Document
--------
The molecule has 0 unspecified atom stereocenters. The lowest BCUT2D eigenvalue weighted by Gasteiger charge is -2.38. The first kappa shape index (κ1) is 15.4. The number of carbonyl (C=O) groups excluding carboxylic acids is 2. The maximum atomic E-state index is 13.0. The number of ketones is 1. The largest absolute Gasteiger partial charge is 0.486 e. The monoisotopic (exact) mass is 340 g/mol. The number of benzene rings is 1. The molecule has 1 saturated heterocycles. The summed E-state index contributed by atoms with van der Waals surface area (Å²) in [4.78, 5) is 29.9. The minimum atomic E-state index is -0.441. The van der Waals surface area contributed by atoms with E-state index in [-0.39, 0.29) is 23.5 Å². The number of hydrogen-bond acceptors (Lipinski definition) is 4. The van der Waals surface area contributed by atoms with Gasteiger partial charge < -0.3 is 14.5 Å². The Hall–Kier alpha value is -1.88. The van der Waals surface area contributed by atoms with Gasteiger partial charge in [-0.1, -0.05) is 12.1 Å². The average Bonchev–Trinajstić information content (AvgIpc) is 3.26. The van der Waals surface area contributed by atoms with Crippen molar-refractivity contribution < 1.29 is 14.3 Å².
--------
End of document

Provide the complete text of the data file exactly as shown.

The molecule has 0 unspecified atom stereocenters. The lowest BCUT2D eigenvalue weighted by Gasteiger charge is -2.38. The first kappa shape index (κ1) is 15.4. The number of carbonyl (C=O) groups excluding carboxylic acids is 2. The maximum atomic E-state index is 13.0. The number of ketones is 1. The largest absolute Gasteiger partial charge is 0.486 e. The monoisotopic (exact) mass is 340 g/mol. The number of benzene rings is 1. The molecule has 1 saturated heterocycles. The summed E-state index contributed by atoms with van der Waals surface area (Å²) in [4.78, 5) is 29.9. The minimum atomic E-state index is -0.441. The van der Waals surface area contributed by atoms with E-state index in [-0.39, 0.29) is 23.5 Å². The number of hydrogen-bond acceptors (Lipinski definition) is 4. The van der Waals surface area contributed by atoms with Gasteiger partial charge < -0.3 is 14.5 Å². The Hall–Kier alpha value is -1.88. The van der Waals surface area contributed by atoms with Gasteiger partial charge in [-0.1, -0.05) is 12.1 Å². The average Bonchev–Trinajstić information content (AvgIpc) is 3.26. The van der Waals surface area contributed by atoms with Crippen molar-refractivity contribution < 1.29 is 14.3 Å².